Torres v. Cortland ENT, P.C. et al
DECISION & ORDER: that Defendant's motion to dismiss Plaintiff's Third Amended Complaint, Dkt. # 33 is Granted, and the Third Amended Complaint is Dismissed with Prejudice. The Clerk of the Court may enter judgment for Defendant and close the file in this matter.Signed by Senior Judge Thomas J. McAvoy on 06/16/2017. (hmr)
UNITED STATES DISTRICT COURT
NORTHERN DISTRICT OF NEW YORK
SHARON M. TORRES,
CORTLAND ENT, P.C.,
THOMAS J. McAVOY,
Senior United States District Judge
DECISION & ORDER
Plaintiff Sharon M. Torres alleges race and national origin employment discrimination
in violation of Title VII, 42 U.S.C. § 2000e, et seq. (“Title VII”). See Third Am. Compl. Dkt. #
32. Defendant Cortland ENT, P.C. moves pursuant to Rule 12(b)(6) to dismiss the Third
Amended Complaint. Dkt. # 33. Plaintiff opposes the motion, Dkt. # 34, but fails to file a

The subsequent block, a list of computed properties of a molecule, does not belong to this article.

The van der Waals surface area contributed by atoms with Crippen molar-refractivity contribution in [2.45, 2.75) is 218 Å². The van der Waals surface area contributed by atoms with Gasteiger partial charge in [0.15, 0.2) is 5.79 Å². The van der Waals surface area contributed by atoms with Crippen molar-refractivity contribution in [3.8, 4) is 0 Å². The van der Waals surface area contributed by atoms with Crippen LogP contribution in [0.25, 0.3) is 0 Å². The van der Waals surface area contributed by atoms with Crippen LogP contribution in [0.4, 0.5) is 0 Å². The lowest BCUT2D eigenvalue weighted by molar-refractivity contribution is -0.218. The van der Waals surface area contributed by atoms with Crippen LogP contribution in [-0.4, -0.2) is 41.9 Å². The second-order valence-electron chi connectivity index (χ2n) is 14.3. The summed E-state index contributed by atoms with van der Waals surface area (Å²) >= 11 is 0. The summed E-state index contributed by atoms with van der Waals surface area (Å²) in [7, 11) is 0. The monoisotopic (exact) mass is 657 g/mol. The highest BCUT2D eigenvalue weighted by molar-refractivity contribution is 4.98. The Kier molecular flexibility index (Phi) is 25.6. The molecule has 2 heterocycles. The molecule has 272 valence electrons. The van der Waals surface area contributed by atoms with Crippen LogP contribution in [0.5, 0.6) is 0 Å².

memorandum of law as required by N.D.N.Y. L.R. 7.1(a)(1).
The Court decides the motion on the basis of the parties’ submissions without oral
argument. For the reasons that follow, the motion is granted.
This is the fourth Rule 12(b)(6) motion brought in this case. The operative pleading
on the instant motion is the Third Amended Complaint [dkt. # 32], which was filed following
the Court’s February 7, 2017 Decision and Order. Dkt. #31. That decision dismissed the
Second Amended Complaint but granted leave to replead. Id. The basis for dismissal
was Plaintiff’s repeated failure to allege that Defendant had a sufficient number of
employees to be deemed an employer under 42 U.S.C. § 2000e(b). Id.
As addressed below, the Third Amended Complaint suffers from the same deficiency
as existed in the Second Amended Complaint and the proposed Third Amended Complaint
(both of which were addressed in the February 7, 2017 Decision and Order). Plaintiff’s
failure to rectify the employee numerosity pleading requirement despite several admonitions
impacts the Court’s decision whether to grant leave to amend a fourth time. The relevant
portions of the February 7, 2017 Decision and Order are set forth here to provide context to
the Court’s present decision: